Author Topic: Yellow Camphor Oil  (Read 8373 times)

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  • Guest
Yellow Camphor Oil
« on: January 31, 2002, 09:39:00 AM »
Investigation shows that the yellow fraction of
camphor oil is rich in safrole and so could be a good
substitute for sasafrass oil.
Unable to find out much about it on the Internet but you
figure its out there since its a byproduct of the
isolation of the white oil.
Anyone here ever hear much about it?


  • Guest
Re: Yellow Camphor Oil
« Reply #1 on: January 31, 2002, 11:51:00 AM »
What about white champhor oil, can this bee used.

Ask no question's, and i will tell no lies.


  • Guest
Re: Yellow Camphor Oil
« Reply #2 on: January 31, 2002, 11:53:00 AM »
No, white camphor oil is devoid of safrole.


  • Guest
Re: Yellow Camphor Oil
« Reply #3 on: February 01, 2002, 03:18:00 AM »
Yellow camphor oil is what they get when they distill the camphor. This gets distilled into two fractions, white camphor oil(which contains trace amounts of safrole) and a safrole rich fraction which they call "chinese sassafras". You will not be able to find "yellow" camphor oil online from a plant materials dealer unless they are an industrial oils dealer.


  • Guest
Re: Yellow Camphor Oil
« Reply #4 on: February 03, 2002, 04:34:00 AM »
Thank,s Rhodium for clearing that up for swim.
Now this is what information swim got from his pharmistist.
Camphor is derived from the crystalsobtained from the bark of the cinnamomum camphora plant.Camphor oil is a colorless liqued with a characteristic "woody" odour.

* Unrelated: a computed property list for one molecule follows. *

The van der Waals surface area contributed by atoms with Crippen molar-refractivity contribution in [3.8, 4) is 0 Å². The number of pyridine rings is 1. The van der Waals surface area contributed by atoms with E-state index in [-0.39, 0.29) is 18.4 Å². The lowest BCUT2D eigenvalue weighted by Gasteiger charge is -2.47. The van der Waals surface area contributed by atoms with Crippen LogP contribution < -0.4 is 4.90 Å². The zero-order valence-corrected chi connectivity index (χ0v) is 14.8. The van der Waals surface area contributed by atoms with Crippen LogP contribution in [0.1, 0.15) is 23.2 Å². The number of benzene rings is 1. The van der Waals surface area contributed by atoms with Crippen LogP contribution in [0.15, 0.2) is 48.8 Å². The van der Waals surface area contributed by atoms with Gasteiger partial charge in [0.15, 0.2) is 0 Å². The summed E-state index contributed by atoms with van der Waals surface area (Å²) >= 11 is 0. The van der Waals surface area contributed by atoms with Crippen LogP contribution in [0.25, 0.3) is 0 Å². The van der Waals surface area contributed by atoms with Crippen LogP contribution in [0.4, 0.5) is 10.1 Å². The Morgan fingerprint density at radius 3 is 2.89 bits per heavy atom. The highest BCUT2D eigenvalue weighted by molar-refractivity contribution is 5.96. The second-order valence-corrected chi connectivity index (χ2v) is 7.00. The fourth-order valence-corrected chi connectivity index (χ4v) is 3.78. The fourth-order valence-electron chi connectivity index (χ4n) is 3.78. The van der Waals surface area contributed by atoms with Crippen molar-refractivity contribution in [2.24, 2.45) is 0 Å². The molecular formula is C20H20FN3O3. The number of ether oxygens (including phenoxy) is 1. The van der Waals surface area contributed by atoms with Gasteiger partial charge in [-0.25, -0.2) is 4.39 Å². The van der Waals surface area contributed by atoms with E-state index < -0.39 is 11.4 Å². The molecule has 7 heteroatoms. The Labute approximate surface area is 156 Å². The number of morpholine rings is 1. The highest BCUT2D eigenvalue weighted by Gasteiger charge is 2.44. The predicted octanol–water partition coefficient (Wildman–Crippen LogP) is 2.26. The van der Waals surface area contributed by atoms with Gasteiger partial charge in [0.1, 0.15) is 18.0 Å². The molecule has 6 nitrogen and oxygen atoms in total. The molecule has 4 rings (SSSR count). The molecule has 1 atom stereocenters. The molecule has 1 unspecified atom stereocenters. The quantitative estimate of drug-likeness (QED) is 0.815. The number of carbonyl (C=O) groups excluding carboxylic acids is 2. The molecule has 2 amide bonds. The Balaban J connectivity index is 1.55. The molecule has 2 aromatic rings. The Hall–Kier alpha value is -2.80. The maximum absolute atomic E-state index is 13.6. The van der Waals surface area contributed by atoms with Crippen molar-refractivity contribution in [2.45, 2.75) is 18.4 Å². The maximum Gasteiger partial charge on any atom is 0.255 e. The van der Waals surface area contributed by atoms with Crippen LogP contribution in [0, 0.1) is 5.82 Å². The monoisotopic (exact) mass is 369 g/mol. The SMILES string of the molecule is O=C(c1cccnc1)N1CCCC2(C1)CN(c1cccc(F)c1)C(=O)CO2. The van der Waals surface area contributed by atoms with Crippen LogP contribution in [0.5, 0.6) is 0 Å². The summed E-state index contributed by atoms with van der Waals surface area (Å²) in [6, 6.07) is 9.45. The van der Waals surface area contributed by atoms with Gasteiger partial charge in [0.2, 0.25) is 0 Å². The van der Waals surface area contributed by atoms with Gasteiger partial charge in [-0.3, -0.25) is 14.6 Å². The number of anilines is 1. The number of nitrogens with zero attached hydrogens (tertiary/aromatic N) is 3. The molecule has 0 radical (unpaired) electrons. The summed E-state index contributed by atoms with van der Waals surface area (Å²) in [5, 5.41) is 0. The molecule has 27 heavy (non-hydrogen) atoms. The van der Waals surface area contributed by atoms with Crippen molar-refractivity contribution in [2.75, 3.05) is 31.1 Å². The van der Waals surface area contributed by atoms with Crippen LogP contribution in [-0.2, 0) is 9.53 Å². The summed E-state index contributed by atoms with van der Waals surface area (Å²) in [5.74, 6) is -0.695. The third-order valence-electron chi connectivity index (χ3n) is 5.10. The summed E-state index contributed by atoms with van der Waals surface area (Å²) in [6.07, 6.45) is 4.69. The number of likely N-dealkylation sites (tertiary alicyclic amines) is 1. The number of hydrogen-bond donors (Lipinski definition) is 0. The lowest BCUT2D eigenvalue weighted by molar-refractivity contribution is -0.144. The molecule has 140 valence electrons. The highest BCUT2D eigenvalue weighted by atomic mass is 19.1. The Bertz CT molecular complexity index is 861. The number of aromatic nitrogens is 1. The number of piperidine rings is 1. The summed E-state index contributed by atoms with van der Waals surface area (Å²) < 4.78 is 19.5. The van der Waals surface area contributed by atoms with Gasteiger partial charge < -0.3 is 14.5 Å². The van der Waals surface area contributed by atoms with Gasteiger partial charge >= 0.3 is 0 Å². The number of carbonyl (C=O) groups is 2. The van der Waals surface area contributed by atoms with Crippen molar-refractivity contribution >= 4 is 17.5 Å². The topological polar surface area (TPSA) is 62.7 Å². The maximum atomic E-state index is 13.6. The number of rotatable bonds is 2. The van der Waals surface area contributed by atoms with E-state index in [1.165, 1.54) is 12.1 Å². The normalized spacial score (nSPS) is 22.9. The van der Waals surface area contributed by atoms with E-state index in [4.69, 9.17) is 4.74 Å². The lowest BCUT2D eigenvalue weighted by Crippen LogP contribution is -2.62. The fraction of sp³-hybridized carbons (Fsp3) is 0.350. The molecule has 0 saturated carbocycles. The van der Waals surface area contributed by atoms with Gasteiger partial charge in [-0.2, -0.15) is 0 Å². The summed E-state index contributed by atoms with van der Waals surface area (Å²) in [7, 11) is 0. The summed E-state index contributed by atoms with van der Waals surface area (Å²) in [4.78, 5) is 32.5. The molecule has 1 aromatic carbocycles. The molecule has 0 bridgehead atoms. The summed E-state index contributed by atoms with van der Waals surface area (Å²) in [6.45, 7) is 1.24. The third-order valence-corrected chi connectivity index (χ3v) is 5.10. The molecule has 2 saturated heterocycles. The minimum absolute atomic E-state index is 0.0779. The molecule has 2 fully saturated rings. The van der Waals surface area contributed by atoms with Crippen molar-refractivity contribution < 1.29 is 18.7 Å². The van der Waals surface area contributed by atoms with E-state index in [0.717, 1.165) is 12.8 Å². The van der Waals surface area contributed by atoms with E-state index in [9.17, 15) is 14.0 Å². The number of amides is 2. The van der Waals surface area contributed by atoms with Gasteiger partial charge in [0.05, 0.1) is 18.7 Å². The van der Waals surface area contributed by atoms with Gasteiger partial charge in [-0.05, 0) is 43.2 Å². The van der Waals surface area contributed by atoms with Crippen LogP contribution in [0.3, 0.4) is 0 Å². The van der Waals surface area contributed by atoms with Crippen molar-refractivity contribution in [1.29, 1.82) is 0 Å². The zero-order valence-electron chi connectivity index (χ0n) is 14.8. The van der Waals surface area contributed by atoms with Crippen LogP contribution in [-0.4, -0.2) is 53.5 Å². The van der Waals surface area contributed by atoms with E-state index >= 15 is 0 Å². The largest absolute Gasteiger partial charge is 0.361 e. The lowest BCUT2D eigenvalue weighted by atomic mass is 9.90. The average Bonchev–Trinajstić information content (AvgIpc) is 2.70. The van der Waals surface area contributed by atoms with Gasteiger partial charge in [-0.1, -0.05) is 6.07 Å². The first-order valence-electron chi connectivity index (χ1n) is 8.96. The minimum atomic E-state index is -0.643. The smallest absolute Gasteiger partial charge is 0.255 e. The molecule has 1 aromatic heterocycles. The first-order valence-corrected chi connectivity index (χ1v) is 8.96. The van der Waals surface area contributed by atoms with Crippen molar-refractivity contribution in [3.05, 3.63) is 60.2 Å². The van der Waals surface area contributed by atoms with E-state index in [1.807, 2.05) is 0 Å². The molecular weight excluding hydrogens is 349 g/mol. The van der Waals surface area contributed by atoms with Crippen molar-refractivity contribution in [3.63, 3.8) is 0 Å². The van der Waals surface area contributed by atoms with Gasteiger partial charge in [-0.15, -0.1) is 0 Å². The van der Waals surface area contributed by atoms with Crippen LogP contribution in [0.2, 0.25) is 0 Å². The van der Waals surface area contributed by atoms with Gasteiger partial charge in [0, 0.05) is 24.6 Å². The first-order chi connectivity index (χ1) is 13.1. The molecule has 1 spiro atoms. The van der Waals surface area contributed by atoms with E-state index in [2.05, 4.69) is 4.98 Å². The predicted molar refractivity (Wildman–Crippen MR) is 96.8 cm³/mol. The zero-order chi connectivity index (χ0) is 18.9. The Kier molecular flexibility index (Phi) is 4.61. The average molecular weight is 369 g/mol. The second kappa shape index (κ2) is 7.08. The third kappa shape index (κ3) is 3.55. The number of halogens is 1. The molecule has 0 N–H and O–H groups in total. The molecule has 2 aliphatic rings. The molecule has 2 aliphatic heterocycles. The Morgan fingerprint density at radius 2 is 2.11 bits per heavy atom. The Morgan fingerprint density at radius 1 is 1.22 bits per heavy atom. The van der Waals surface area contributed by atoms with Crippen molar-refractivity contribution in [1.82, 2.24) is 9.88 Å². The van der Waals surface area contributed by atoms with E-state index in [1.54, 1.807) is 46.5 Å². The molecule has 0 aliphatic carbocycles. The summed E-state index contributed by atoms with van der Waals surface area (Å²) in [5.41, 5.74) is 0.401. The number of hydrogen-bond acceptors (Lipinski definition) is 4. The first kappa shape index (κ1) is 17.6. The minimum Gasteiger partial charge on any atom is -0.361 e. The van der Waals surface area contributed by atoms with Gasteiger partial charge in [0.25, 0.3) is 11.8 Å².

Camphor is highly toxic if swallowed. Symtoms of camphor poisoning include: camphor smell on breath, headache, confusion, hallucinations and coma.
Camphor is a neutralising agent or antidote to many homeopathic remedies, and should not be used in conjunction with these.
Camphor can cause burning of the skin if used in high concentrations, or on areas where evaporation is not possible( such as under the nappy of a baby).
Due to the toxic effects of high doses, the concentration of camphor in a preperation should be no more then 3-5% unless your doctor has suggested otherwise.
Preperations containing camphor are not recomended for use in children under the age of 2.
If camphor poisoning is suspected, seek emergency medical attention immediatly.
Check lables of oils very carefully. Camphor oil has often been mistakenly ingested because it was thought to be castor oil.
Camphor may be used on the skin to treat itching. It works by stimulating a locale inflammatory response which blocks the iching sensation.
It has been used as a dressing for the root canal following dental procedures.
Lotion may be used to soothe the effects of sun burn.
It may be used as an insect repelent and can sooth the pain following an insect bite.
Inhalations or chest rubs containing camphor can help relive congestion due to bronchial or sinus infections.
It may temporarily relive pain when rubbed into arthritic joints.

The above mentioned is an educational aid only. It is not intended as medical advice for indervidule conditions or treatments. :o

Ask no question's, and i will tell no lies.


  • Guest
Re: Yellow Camphor Oil
« Reply #5 on: February 04, 2002, 09:22:00 PM »
the white camphor oil is the compound camphor. it doesn't contain safrole (in any useable quantities). some camphor in the supermarket that i found (100% camphor- a solid), had a msg on the side of it (something about ur not allowed to use it in any way contridictury to it's proper use unless authorised under appropriate legislation.)
This is on some other products in Oz, that can be used for illegal drug manufacturing. Would it be possible that the compound, campher, could be processed into anything useful?


  • Guest
Re: Yellow Camphor Oil
« Reply #6 on: February 05, 2002, 12:46:00 PM »
No, white camphor oil is what is left after the safrole (and other high-boiling oils) has been separated by distillation, and the solid camphor being filtered off.

Camphor cannot be used for drug synthesis, the message on the side is just a liability disclaimer, along the lines of "do not eat"...